Ring in the New, Accession the Old


Accession 19-31. A portion of the Elisabeth Elliot Gren papers, which were donated in 2019 by her husband, Lars Gren, with assistance from Kathy and David Reeg.

As the Billy Graham Center Archives greets New Year 2020, we remember with thanks the accessions of 2019. Every profession has its own special terminology, rarely used by those outside it. Architects have muntin. Archivists have accession. We share the word with libraries, museums, and some monarchs. As a verb (in archival usage), to accession or accessioning means logging a new item into our collections. As a noun, it refers to an individual addition, which might be a single photograph or hundreds of boxes of correspondence. Archivists accept diverse material from a wide variety of sources and are much more inclined to collect than divest materials (although in recent years deaccessioning has become more of a priority among institutions). For the BGC Archives, 2019 will always be remembered as the year when the records from the Billy Graham Evangelistic Association that had been deposited in the Archives were returned to the BGEA at its request. But it was also a year that brought a variety of significant, unusual, and wonderful additions.


Accession 19-34. Undated photo of the staff of the American Sunday School Union. An example of the many individual items sent to us unsolicited by kind donors.

Every once in a while, acquisitions in a given year seem to follow a specific theme. In 2018 we received several large collections of private papers by prominent figures in evangelistic ministry, including Merrill Dunlop, Luis Palau, Merv Rosell, and George Beverly Shea. On the other hand, 2019 was the year of the authors. Individuals who had written significant books on evangelism and /or evangelical history contributed their research files, which included boxes and boxes of letters, transcripts, audio recordings, photos, and more that they had gathered. For example, Valarie Elliot Shepard donated the letters her parents had written to each other during their courtship, which formed the basis of her book, Devoted: The Personal Letters and Love Story of Jim and Elisabeth Elliot (2019) The gift also included Jim Elliot’s papers from his days as a Wheaton College student. The Elliots were best known for their involvement in evangelism among the Waorani people of Ecuador. The Waorani had never heard the Christian gospel, and Jim and five other men formed a project to reach them. On January 6, 1956 after an initial friendly contact, all five men were killed by members of the tribe. In October 1958, Elisabeth, along with Rachael Saint, the sister of one of the five, and three-year old Valerie traveled into the jungle to live among the Waorani and begin the work that was to bring many of them to faith in Jesus Christ.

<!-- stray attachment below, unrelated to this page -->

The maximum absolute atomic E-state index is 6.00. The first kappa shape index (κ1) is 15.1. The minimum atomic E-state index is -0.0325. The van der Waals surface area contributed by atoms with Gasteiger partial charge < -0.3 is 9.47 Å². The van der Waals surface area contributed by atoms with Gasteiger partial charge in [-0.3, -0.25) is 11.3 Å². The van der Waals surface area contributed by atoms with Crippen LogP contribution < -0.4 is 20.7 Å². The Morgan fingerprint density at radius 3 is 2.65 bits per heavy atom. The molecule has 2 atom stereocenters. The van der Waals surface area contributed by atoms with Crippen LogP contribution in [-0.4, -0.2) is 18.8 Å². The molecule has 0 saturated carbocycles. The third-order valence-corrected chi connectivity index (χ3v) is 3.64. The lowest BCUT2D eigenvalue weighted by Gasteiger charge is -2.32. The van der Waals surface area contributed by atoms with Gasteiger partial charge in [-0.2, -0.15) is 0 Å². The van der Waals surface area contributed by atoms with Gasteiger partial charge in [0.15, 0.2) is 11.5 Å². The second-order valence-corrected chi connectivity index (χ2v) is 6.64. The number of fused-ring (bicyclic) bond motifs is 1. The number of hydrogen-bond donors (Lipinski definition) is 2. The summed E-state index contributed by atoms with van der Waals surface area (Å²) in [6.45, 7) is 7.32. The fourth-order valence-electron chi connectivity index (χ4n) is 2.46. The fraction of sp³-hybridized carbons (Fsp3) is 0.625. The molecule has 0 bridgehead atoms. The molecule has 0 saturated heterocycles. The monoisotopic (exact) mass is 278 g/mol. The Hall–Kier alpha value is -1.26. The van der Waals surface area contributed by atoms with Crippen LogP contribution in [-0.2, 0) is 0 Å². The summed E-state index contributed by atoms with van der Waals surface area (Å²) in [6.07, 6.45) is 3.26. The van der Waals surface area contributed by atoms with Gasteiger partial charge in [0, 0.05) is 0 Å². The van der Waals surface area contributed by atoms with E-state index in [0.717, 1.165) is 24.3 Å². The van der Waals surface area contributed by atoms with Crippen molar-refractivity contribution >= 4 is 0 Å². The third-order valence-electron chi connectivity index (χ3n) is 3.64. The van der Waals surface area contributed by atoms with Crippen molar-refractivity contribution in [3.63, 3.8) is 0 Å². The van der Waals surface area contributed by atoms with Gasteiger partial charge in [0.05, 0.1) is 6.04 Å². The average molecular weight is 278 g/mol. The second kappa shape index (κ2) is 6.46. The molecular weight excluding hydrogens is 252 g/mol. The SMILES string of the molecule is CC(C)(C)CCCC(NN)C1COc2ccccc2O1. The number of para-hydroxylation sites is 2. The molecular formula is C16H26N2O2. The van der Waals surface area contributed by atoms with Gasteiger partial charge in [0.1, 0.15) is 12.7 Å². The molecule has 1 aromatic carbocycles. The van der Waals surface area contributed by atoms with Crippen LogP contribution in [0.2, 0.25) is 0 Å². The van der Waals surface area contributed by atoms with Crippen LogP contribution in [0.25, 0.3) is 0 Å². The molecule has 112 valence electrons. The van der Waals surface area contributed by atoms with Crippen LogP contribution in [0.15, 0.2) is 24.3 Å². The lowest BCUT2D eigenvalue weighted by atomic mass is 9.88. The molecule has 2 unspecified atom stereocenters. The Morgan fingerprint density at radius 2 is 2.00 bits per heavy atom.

Accession 19-29. Beginning of a December 1949 letter from Jim Elliot to Elisabeth Howard.

The men’s death and the decision of the two women to live among them received global coverage in both secular and the religious press and made a deep impression on American Evangelicals. In Ecuador, the growth of a Christian community among the Waorani occurred alongside of the tribe’s increasing and often painful integration into the modern world. Dr. Kathryn Long spent decades researching the story, exploring more than just the deaths of the five men or the biographies of Elisabeth Elliot and Rachael Saint. Dr. Long also wrote about the impact the Waorani had on the world, as well as the impact of the world on the Waorani. Her book, God in the Rain Forest: A Tale of Martyrdom and Redemption in the Amazonian Ecuador was also published in 2019. After its release, she donated her manuscript, research files, interview tapes, and more to the BGC Archives, where they complement and greatly augment our other collections related to the so-called “Auca Incident,” Waorani Christianity, and western missions in Ecuador.


Accession 19-15. Sample of materials Dr. Long gathered in her research. Top is a carbon copy of a letter from Catherine Peeke, 1971.  Beneath it is a photocopy, with Long’s annotations.  Catherine Peeke also lived among the Waorani and was the chief translator for most of the Waraoni New Testament.


Accession 19-24. Digitizing Larry Eskridge’s interview tapes

On a completely different note, in 2013 Dr. Larry Eskridge published his award-winning book, God’s Forever Family: The Jesus People Movement in America, probably the most insightful work  published on this Christian tradition, its history, music, and significance. Among his research activities for the book were interviews with dozens of people who had been leaders in the movement or involved in some other way. Dr. Eskridge allowed the BGC Archives to make digital copies of more than a hundred of these valuable resources that tell this story from late 20th century America.